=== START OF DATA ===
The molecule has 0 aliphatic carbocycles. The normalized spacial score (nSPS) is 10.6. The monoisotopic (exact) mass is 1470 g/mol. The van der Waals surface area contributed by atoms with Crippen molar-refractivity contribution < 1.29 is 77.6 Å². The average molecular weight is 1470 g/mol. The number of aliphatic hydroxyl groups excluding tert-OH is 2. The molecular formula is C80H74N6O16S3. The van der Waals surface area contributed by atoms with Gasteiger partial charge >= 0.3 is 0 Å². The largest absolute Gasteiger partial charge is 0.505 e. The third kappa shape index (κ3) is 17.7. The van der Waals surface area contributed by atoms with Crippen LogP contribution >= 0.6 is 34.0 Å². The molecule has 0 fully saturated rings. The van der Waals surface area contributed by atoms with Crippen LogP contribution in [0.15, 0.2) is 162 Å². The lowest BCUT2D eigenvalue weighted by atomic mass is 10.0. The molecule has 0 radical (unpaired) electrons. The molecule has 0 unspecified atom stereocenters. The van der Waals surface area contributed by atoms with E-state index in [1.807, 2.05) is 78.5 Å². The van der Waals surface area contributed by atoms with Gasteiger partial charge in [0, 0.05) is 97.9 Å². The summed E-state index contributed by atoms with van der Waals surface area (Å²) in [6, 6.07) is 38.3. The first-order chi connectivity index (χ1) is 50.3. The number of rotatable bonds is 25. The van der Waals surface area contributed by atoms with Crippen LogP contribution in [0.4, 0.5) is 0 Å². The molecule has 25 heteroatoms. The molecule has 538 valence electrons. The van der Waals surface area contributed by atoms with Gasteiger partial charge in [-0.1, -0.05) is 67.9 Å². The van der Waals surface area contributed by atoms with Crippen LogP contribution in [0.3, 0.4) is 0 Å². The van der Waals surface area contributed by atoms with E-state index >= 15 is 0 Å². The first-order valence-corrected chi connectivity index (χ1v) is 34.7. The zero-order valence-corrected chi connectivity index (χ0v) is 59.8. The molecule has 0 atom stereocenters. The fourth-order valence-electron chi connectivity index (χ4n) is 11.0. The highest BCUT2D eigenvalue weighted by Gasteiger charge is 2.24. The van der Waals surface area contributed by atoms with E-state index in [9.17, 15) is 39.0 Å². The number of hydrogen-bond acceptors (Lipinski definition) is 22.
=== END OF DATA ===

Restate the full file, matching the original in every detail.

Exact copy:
The molecule has 0 aliphatic carbocycles. The normalized spacial score (nSPS) is 10.6. The monoisotopic (exact) mass is 1470 g/mol. The van der Waals surface area contributed by atoms with Crippen molar-refractivity contribution < 1.29 is 77.6 Å². The average molecular weight is 1470 g/mol. The number of aliphatic hydroxyl groups excluding tert-OH is 2. The molecular formula is C80H74N6O16S3. The van der Waals surface area contributed by atoms with Gasteiger partial charge >= 0.3 is 0 Å². The largest absolute Gasteiger partial charge is 0.505 e. The third kappa shape index (κ3) is 17.7. The van der Waals surface area contributed by atoms with Crippen LogP contribution >= 0.6 is 34.0 Å². The molecule has 0 fully saturated rings. The van der Waals surface area contributed by atoms with Crippen LogP contribution in [0.15, 0.2) is 162 Å². The lowest BCUT2D eigenvalue weighted by atomic mass is 10.0. The molecule has 0 radical (unpaired) electrons. The molecule has 0 unspecified atom stereocenters. The van der Waals surface area contributed by atoms with E-state index in [1.807, 2.05) is 78.5 Å². The van der Waals surface area contributed by atoms with Gasteiger partial charge in [0, 0.05) is 97.9 Å². The summed E-state index contributed by atoms with van der Waals surface area (Å²) in [6, 6.07) is 38.3. The first-order chi connectivity index (χ1) is 50.3. The number of rotatable bonds is 25. The van der Waals surface area contributed by atoms with Crippen LogP contribution in [0.4, 0.5) is 0 Å². The molecule has 25 heteroatoms. The molecule has 538 valence electrons. The van der Waals surface area contributed by atoms with Gasteiger partial charge in [-0.1, -0.05) is 67.9 Å². The van der Waals surface area contributed by atoms with Crippen LogP contribution in [0.3, 0.4) is 0 Å². The van der Waals surface area contributed by atoms with E-state index >= 15 is 0 Å². The first-order valence-corrected chi connectivity index (χ1v) is 34.7. The zero-order valence-corrected chi connectivity index (χ0v) is 59.8. The molecule has 0 atom stereocenters. The fourth-order valence-electron chi connectivity index (χ4n) is 11.0. The highest BCUT2D eigenvalue weighted by Gasteiger charge is 2.24. The van der Waals surface area contributed by atoms with E-state index in [9.17, 15) is 39.0 Å². The number of hydrogen-bond acceptors (Lipinski definition) is 22.